Science as Inquiry
Research shows that young students work well in a cooperative learning environment. Students should be actively involved in exploring phenomena in the natural world posing questions and seeking answers as they arise. Students develop simple skills of observation, measurement and number sense as they actively participate in simple investigations. During investigations, students must have opportunity to use tools such as magnifiers, thermometers, rulers, or balances to gather data and extend their senses. They must have ample time to talk about their observations and compare their observations with those of others. They should be encouraged to employ oral language, drawings and models to communicate results and explanations of investigations and experiments. In a cooperative learning environment, students learn that when people give different descriptions of the same thing, it is better to make new observations instead of debating about who is correct. Students must always use appropriate safety procedures, including listening skills, when conducting simple investigations.
Forces and Motion
- 1.P.1 Understand how forces (pushes or pulls) affect the motion of an object.
- 1.P.1.1 Explain the importance of a push or pull to changing the motion of an object.
- 1.P.1.2 Explain how some forces (pushes and pulls) can be used to make things move without touching them, such as magnets.
- 1.P.1.3 Predict the effect of a given force on the motion of an object, including balanced forces.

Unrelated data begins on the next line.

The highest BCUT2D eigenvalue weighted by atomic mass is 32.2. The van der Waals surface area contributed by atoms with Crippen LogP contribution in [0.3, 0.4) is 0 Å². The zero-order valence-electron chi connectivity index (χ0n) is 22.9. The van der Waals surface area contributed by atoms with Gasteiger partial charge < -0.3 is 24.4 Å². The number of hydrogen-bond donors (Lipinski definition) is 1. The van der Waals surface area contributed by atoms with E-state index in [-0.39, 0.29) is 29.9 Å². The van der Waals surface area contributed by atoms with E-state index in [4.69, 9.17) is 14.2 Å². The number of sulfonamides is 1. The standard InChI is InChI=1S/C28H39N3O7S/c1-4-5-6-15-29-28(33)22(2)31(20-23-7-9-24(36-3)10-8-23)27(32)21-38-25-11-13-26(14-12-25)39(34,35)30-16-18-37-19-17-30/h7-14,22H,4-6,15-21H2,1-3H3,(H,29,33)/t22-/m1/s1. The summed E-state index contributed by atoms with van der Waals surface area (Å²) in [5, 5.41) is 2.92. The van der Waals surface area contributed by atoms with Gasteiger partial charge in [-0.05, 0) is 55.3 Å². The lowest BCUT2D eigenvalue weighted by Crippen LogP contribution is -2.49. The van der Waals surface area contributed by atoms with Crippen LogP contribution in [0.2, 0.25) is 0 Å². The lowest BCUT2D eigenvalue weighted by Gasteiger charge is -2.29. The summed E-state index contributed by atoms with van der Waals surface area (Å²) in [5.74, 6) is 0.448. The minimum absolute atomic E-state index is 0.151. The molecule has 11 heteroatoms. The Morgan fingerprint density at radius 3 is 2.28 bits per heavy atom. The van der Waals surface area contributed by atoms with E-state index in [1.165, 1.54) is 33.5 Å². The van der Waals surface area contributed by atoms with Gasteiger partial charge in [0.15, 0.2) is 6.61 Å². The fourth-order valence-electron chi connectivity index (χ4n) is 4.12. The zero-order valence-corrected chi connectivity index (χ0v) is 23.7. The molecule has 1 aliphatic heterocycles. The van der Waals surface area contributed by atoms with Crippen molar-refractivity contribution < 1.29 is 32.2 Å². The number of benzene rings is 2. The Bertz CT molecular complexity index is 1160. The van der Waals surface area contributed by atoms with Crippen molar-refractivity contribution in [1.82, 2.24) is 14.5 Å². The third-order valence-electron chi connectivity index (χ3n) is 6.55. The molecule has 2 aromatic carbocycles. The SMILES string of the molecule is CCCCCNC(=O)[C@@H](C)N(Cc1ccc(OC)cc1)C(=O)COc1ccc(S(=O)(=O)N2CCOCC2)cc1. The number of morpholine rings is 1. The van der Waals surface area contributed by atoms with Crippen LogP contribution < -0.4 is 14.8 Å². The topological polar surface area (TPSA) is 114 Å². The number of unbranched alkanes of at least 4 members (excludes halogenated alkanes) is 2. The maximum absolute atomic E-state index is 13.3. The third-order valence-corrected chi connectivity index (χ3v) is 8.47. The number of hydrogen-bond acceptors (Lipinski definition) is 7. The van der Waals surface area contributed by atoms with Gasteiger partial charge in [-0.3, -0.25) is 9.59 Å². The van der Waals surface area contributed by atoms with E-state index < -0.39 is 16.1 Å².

Earth in the Universe
- 1.E.1 Recognize the features and patterns of the earth/moon/sun system as observed from Earth.
- 1.E.1.1 Recognize differences in the features of the day and night sky and apparent movement of objects across the sky as observed from Earth.
- 1.E.1.2 Recognize patterns of observable changes in the Moon’s appearance from day to day.
Earth Systems, Structures and Processes
- 1.E.2 Understand the physical properties of Earth materials that make them useful in different ways.
- 1.E.2.1 Summarize the physical properties of Earth materials, including rocks, minerals, soils and water that make them useful in different ways.
- 1.E.2.2 Compare the properties of soil samples from different places relating their capacity to retain water, nourish and support the growth of certain plants.
- 1.L.1 Understand characteristics of various environments and behaviors of humans that enable plants and animals to survive.
- 1.L.1.1 Recognize that plants and animals need air, water, light (plants only), space, food and shelter and that these may be found in their environment.
- 1.L.1.2 Give examples of how the needs of different plants and animals can be met by their environments in North Carolina or different places throughout the world.
- 1.L.1.3 Summarize ways that humans protect their environment and/or improve conditions for the growth of the plants and animals that live there. (e.g., reuse or recycle products to avoid littering.)
- 1.L.2 Summarize the needs of living organisms for energy and growth.
- 1.L.2.1 Summarize the basic needs of a variety of different plants (including air, water, nutrients, and light) for energy and growth.
- 1.L.2.2 Summarize the basic needs of a variety of different animals (including air, water, and food) for energy and growth.